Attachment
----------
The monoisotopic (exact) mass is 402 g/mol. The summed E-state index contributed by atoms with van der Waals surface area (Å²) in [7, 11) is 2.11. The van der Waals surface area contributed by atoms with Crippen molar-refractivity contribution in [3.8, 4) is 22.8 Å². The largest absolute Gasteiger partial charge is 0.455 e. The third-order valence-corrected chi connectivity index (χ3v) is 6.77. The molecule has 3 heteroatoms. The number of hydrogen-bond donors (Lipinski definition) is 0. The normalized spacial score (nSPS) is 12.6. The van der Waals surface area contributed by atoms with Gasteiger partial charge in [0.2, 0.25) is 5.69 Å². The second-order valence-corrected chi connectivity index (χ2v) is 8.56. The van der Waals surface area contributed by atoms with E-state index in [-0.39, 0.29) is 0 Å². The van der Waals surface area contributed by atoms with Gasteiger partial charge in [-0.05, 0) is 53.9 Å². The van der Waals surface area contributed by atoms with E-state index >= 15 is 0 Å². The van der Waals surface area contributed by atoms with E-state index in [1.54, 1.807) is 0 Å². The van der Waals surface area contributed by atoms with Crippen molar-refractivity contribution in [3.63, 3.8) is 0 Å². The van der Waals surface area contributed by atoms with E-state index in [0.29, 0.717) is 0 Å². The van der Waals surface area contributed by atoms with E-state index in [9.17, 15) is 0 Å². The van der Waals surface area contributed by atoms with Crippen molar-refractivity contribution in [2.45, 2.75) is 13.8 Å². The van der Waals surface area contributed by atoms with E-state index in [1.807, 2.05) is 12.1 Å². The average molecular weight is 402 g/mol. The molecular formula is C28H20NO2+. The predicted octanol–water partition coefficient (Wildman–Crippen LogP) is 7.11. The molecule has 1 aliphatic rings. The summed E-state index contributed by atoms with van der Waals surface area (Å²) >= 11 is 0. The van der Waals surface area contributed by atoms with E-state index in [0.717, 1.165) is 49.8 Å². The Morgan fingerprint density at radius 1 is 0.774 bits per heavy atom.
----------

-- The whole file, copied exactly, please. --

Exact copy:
The monoisotopic (exact) mass is 402 g/mol. The summed E-state index contributed by atoms with van der Waals surface area (Å²) in [7, 11) is 2.11. The van der Waals surface area contributed by atoms with Crippen molar-refractivity contribution in [3.8, 4) is 22.8 Å². The largest absolute Gasteiger partial charge is 0.455 e. The third-order valence-corrected chi connectivity index (χ3v) is 6.77. The molecule has 3 heteroatoms. The number of hydrogen-bond donors (Lipinski definition) is 0. The normalized spacial score (nSPS) is 12.6. The van der Waals surface area contributed by atoms with Gasteiger partial charge in [0.2, 0.25) is 5.69 Å². The second-order valence-corrected chi connectivity index (χ2v) is 8.56. The van der Waals surface area contributed by atoms with E-state index in [-0.39, 0.29) is 0 Å². The van der Waals surface area contributed by atoms with Gasteiger partial charge in [-0.05, 0) is 53.9 Å². The van der Waals surface area contributed by atoms with E-state index >= 15 is 0 Å². The van der Waals surface area contributed by atoms with E-state index in [1.54, 1.807) is 0 Å². The van der Waals surface area contributed by atoms with Crippen molar-refractivity contribution in [3.63, 3.8) is 0 Å². The van der Waals surface area contributed by atoms with E-state index in [0.29, 0.717) is 0 Å². The van der Waals surface area contributed by atoms with E-state index in [9.17, 15) is 0 Å². The van der Waals surface area contributed by atoms with Crippen molar-refractivity contribution in [2.45, 2.75) is 13.8 Å². The van der Waals surface area contributed by atoms with E-state index in [1.807, 2.05) is 12.1 Å². The average molecular weight is 402 g/mol. The molecular formula is C28H20NO2+. The predicted octanol–water partition coefficient (Wildman–Crippen LogP) is 7.11. The molecule has 1 aliphatic rings. The summed E-state index contributed by atoms with van der Waals surface area (Å²) >= 11 is 0. The van der Waals surface area contributed by atoms with E-state index in [0.717, 1.165) is 49.8 Å². The Morgan fingerprint density at radius 1 is 0.774 bits per heavy atom.